FOOD Report

FOOD Report

*Human Suffering Should Never be an Ingredient in the Food we Eat*

ISLAMABAD – Behind the food we buy are millions of people who grow, catch and process it, passing it along a supply chain until it ends up in our homes. But in a global food industry worth trillions of dollars, far too many of the women and men behind our food are being forced into lives of hardship and suffering, working long hours in inhumane conditions for little reward. Oxfam in Pakistan has published a report “Living Income Gap in Rice Value Chain” to highlight the challenges women growers and workers are facing to sustain the quality standards of rice; while receiving low farm gate prices and facing health and hygiene issues at the farm level.
In Pakistan, much of the population lives in rural areas and sustains its livelihood from agriculture, especially rice farming. Oxfam sees rice as an important and strategic commodity, both in Asia and worldwide. In Pakistan, rice farming is a key source of income for smallholder producers and their families, especially women.  However, hundreds of farmers and workers who produce our food are forced to work long hours in inhumane conditions. The burden of this injustice falls more heavily on women, who are discriminated against, paid less than men, and denied the same basic human and legal rights.
Oxfam in Pakistan’s Country Director, Syed Shahnawaz Ali said, “Most workers and farmers interviewed by Oxfam for our report do not earn a decent living wage or income. Some do not even earn a monthly minimum wage. In Pakistan, the Gender Transformative and Responsible Agribusiness Investments in South East Asia (GRAISEA) program is working to ensure respect for human rights and inclusion of small-scale producers in Asian agricultural value chains. Our aim is that supermarkets take their record sales as an opportunity to create a more sustainable and resilient global food supply chain – to genuinely put hard policies and action behind improving and respecting women across their supply chains.”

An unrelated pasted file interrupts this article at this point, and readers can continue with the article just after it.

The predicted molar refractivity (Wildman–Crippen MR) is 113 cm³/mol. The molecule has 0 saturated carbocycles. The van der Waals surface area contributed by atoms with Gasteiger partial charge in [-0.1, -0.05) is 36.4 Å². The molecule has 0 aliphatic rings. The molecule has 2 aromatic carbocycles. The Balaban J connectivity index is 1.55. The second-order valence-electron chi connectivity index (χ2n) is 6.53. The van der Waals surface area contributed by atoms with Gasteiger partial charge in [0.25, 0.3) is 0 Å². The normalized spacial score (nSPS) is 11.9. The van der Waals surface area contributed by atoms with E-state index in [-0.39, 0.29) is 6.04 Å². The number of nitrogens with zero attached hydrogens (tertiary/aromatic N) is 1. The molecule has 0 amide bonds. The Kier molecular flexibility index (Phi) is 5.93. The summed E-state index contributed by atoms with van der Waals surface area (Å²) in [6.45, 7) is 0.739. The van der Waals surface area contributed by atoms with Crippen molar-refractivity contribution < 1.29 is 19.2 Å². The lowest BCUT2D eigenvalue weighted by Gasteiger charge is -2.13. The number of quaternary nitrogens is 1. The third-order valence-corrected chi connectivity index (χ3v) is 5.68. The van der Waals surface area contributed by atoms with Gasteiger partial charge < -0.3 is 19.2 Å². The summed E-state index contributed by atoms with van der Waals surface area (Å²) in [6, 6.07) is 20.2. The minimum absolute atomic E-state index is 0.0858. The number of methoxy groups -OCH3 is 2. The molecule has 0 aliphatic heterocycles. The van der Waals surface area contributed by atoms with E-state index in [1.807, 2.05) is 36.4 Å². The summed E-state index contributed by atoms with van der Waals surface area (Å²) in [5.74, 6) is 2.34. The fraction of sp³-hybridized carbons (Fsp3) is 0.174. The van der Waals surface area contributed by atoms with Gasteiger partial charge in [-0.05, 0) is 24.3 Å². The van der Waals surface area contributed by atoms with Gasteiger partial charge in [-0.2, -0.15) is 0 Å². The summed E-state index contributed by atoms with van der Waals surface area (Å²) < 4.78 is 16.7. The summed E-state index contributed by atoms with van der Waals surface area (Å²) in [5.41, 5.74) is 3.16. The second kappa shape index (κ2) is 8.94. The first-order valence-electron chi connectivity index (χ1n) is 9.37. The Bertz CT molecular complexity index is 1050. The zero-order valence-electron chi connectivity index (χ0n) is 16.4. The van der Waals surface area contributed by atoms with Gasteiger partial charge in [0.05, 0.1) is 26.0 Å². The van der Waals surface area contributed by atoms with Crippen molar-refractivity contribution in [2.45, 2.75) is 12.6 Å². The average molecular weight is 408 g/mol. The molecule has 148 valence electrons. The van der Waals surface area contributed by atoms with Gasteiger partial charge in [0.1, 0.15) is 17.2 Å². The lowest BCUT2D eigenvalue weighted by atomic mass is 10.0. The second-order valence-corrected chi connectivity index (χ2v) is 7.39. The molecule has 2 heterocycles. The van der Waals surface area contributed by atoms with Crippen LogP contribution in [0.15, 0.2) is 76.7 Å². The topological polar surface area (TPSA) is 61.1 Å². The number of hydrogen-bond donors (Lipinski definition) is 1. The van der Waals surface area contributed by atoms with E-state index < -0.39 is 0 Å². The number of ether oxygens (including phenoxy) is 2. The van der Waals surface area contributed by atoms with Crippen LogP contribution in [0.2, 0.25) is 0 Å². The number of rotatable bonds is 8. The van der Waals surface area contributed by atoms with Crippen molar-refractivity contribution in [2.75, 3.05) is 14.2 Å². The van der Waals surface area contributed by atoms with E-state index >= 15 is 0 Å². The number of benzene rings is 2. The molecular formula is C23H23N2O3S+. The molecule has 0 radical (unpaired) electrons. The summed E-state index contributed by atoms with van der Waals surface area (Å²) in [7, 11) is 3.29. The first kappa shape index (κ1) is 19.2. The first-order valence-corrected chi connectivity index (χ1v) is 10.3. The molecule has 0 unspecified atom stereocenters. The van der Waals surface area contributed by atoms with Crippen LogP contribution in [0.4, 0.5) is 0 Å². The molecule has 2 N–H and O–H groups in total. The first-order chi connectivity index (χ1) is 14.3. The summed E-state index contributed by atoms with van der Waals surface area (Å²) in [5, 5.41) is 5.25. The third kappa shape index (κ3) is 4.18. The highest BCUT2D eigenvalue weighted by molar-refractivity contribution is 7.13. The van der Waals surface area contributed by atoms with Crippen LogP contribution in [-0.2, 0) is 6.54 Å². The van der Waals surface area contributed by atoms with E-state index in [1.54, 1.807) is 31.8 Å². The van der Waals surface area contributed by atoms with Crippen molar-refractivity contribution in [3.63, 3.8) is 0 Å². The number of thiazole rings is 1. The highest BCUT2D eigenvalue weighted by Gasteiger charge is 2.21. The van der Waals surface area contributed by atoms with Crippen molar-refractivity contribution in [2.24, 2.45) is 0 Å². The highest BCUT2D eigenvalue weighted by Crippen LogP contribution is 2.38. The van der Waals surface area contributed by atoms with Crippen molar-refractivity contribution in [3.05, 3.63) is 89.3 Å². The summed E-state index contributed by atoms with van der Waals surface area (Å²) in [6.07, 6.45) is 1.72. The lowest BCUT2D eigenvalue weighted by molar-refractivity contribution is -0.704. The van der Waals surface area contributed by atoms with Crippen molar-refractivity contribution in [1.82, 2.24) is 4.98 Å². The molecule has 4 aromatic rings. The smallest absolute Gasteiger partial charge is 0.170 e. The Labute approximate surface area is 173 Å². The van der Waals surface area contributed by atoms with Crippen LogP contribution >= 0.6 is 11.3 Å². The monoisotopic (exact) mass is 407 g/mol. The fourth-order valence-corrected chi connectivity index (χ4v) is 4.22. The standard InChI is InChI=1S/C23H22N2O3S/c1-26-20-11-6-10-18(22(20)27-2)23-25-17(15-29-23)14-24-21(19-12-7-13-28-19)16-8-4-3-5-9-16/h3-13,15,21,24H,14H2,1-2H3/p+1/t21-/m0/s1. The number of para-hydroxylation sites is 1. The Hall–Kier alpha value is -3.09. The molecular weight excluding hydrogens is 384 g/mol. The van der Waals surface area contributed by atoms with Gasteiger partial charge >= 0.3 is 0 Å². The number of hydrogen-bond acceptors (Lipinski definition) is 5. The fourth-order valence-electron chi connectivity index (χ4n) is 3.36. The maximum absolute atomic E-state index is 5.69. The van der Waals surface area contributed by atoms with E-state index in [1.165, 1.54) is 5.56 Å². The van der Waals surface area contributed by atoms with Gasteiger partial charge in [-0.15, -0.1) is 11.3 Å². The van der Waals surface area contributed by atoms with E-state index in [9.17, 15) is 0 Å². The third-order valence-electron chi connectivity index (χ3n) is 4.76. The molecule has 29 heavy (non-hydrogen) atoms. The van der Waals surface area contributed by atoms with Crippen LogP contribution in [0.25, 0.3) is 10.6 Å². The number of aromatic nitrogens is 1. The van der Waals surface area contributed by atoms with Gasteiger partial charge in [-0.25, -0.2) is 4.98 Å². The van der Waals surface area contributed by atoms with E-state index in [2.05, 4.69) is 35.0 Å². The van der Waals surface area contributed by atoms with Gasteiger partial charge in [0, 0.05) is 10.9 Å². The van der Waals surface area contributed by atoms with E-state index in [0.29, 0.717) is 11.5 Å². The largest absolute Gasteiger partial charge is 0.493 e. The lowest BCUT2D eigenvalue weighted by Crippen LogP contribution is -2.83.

The GRAISEA program seeks to achieve transformed opportunities for marginalized men and women in the agricultural sector, through inclusive rice value chains and business models that drive women’s economic empowerment and climate resilience. Based on the recognition that financial viability and gender equitable and sustainable supply chains are not mutually exclusive, the project aims to promote win-win-win partnerships between rice growing communities, small-scale producers and larger businesses. The program combines partnerships between small scale producers and front running private companies, with regional and global advocacy on responsible business conduct towards governments, the Association of South East Asia Nations (ASEAN), multi-stakeholder initiatives and Asian agribusiness.
The report includes stories of women rice growers and the challenges they face when it comes to receiving fair wages. Agriculture is considered the backbone of Pakistan’s economy and employs 36.66% of Pakistan’s labor force of which 65.26% are females. Though female participation in agriculture has increased; policies, plans and investment do not support these women for attaining their rights. Oxfam is supporting men and women smallholder farmers in building their capacity to participate in agriculture value chains and benefit fairly from economic opportunities.
Oxfam in Pakistan has established 25 Grower Organizations (30% Farm Workers) and raised awareness on Good Agriculture Practices (GAP), introduced efficient rice farming methods and technologies to reduce the cost of production and has organized rice growers with 60% women representation. These women have taken up executive roles within grower organizations in Punjab. They are engaging with government actors and coordinating with civil society organizations and NGOs to influence national policy frameworks to drive inclusive business models that support women’s economic empowerment. We refuse to accept that exploitation and poverty should play any part in getting food to our supermarket shelves. Together, we can make sure the big supermarket chains put a stop to it for good.